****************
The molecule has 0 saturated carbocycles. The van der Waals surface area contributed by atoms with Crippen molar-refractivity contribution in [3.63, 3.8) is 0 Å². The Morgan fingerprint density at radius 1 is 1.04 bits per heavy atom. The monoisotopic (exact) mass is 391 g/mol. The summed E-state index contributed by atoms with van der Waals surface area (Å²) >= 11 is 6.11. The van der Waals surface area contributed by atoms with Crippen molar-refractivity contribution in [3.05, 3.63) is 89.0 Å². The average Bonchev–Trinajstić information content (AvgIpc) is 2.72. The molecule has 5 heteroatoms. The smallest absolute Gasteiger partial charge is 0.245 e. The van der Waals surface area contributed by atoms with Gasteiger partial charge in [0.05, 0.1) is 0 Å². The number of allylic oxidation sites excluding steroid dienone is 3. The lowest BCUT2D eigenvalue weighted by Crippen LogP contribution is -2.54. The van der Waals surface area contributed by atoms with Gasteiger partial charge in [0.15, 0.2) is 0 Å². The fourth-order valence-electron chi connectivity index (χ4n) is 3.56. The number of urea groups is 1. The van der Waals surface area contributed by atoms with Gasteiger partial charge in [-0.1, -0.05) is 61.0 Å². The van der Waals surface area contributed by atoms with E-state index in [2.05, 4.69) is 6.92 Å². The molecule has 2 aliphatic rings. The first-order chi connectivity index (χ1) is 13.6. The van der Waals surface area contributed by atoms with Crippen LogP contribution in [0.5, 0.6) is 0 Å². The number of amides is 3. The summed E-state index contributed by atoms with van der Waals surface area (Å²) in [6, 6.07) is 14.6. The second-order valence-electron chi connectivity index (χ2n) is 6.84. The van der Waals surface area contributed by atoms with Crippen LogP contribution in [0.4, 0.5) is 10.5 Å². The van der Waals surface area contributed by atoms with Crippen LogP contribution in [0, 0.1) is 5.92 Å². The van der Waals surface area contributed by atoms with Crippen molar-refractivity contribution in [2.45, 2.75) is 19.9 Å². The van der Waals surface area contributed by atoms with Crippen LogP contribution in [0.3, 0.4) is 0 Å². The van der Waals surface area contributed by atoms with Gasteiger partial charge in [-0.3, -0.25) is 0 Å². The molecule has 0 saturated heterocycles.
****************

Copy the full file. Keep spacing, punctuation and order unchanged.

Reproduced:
The molecule has 0 saturated carbocycles. The van der Waals surface area contributed by atoms with Crippen molar-refractivity contribution in [3.63, 3.8) is 0 Å². The Morgan fingerprint density at radius 1 is 1.04 bits per heavy atom. The monoisotopic (exact) mass is 391 g/mol. The summed E-state index contributed by atoms with van der Waals surface area (Å²) >= 11 is 6.11. The van der Waals surface area contributed by atoms with Crippen molar-refractivity contribution in [3.05, 3.63) is 89.0 Å². The average Bonchev–Trinajstić information content (AvgIpc) is 2.72. The molecule has 5 heteroatoms. The smallest absolute Gasteiger partial charge is 0.245 e. The van der Waals surface area contributed by atoms with Gasteiger partial charge in [0.05, 0.1) is 0 Å². The number of allylic oxidation sites excluding steroid dienone is 3. The lowest BCUT2D eigenvalue weighted by Crippen LogP contribution is -2.54. The van der Waals surface area contributed by atoms with Gasteiger partial charge in [0.15, 0.2) is 0 Å². The fourth-order valence-electron chi connectivity index (χ4n) is 3.56. The number of urea groups is 1. The van der Waals surface area contributed by atoms with Gasteiger partial charge in [-0.1, -0.05) is 61.0 Å². The van der Waals surface area contributed by atoms with E-state index in [2.05, 4.69) is 6.92 Å². The molecule has 2 aliphatic rings. The first-order chi connectivity index (χ1) is 13.6. The van der Waals surface area contributed by atoms with Crippen LogP contribution in [0.5, 0.6) is 0 Å². The number of amides is 3. The summed E-state index contributed by atoms with van der Waals surface area (Å²) in [6, 6.07) is 14.6. The second-order valence-electron chi connectivity index (χ2n) is 6.84. The van der Waals surface area contributed by atoms with Crippen LogP contribution in [0.4, 0.5) is 10.5 Å². The van der Waals surface area contributed by atoms with Crippen LogP contribution in [0, 0.1) is 5.92 Å². The van der Waals surface area contributed by atoms with Crippen molar-refractivity contribution in [2.45, 2.75) is 19.9 Å². The van der Waals surface area contributed by atoms with Crippen LogP contribution in [0.3, 0.4) is 0 Å². The van der Waals surface area contributed by atoms with Gasteiger partial charge in [-0.3, -0.25) is 0 Å². The molecule has 0 saturated heterocycles.